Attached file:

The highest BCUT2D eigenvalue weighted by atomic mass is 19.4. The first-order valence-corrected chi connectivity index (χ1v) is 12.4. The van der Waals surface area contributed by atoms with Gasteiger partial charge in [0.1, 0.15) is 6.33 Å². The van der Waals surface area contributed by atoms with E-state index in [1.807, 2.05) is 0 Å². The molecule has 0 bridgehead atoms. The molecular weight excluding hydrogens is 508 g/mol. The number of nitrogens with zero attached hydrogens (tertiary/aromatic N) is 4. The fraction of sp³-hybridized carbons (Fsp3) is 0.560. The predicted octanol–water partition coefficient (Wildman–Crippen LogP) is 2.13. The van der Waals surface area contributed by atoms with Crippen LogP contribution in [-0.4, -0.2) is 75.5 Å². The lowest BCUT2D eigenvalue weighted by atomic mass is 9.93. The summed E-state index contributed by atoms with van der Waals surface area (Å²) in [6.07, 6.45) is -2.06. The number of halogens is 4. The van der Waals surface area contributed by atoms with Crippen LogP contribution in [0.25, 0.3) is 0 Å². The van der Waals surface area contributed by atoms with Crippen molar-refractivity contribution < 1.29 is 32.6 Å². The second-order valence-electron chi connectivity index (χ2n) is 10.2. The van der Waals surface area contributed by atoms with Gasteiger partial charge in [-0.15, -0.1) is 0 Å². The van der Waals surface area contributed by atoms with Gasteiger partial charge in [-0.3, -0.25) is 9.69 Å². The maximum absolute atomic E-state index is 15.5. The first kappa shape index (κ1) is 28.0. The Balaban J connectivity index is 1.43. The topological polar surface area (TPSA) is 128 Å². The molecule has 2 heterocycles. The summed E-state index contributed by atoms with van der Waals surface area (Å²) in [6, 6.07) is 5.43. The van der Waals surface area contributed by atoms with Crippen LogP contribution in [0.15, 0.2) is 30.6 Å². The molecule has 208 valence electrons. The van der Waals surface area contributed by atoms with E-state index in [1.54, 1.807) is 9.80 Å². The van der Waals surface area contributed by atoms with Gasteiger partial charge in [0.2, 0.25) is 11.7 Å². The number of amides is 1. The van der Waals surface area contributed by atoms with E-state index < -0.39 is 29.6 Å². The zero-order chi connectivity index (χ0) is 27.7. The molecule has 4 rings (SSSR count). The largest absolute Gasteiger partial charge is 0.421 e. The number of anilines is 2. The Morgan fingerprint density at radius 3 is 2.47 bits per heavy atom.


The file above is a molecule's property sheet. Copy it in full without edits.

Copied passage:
The highest BCUT2D eigenvalue weighted by atomic mass is 19.4. The first-order valence-corrected chi connectivity index (χ1v) is 12.4. The van der Waals surface area contributed by atoms with Gasteiger partial charge in [0.1, 0.15) is 6.33 Å². The van der Waals surface area contributed by atoms with E-state index in [1.807, 2.05) is 0 Å². The molecule has 0 bridgehead atoms. The molecular weight excluding hydrogens is 508 g/mol. The number of nitrogens with zero attached hydrogens (tertiary/aromatic N) is 4. The fraction of sp³-hybridized carbons (Fsp3) is 0.560. The predicted octanol–water partition coefficient (Wildman–Crippen LogP) is 2.13. The van der Waals surface area contributed by atoms with Crippen LogP contribution in [-0.4, -0.2) is 75.5 Å². The lowest BCUT2D eigenvalue weighted by atomic mass is 9.93. The summed E-state index contributed by atoms with van der Waals surface area (Å²) in [6.07, 6.45) is -2.06. The number of halogens is 4. The van der Waals surface area contributed by atoms with Crippen LogP contribution in [0.25, 0.3) is 0 Å². The van der Waals surface area contributed by atoms with Crippen molar-refractivity contribution < 1.29 is 32.6 Å². The second-order valence-electron chi connectivity index (χ2n) is 10.2. The van der Waals surface area contributed by atoms with Gasteiger partial charge in [-0.15, -0.1) is 0 Å². The van der Waals surface area contributed by atoms with Gasteiger partial charge in [-0.3, -0.25) is 9.69 Å². The maximum absolute atomic E-state index is 15.5. The first kappa shape index (κ1) is 28.0. The Balaban J connectivity index is 1.43. The topological polar surface area (TPSA) is 128 Å². The molecule has 2 heterocycles. The summed E-state index contributed by atoms with van der Waals surface area (Å²) in [6, 6.07) is 5.43. The van der Waals surface area contributed by atoms with Crippen LogP contribution in [0.15, 0.2) is 30.6 Å². The molecule has 208 valence electrons. The van der Waals surface area contributed by atoms with E-state index in [1.54, 1.807) is 9.80 Å². The van der Waals surface area contributed by atoms with Gasteiger partial charge in [0.2, 0.25) is 11.7 Å². The number of amides is 1. The van der Waals surface area contributed by atoms with E-state index < -0.39 is 29.6 Å². The zero-order chi connectivity index (χ0) is 27.7. The molecule has 4 rings (SSSR count). The largest absolute Gasteiger partial charge is 0.421 e. The number of anilines is 2. The Morgan fingerprint density at radius 3 is 2.47 bits per heavy atom.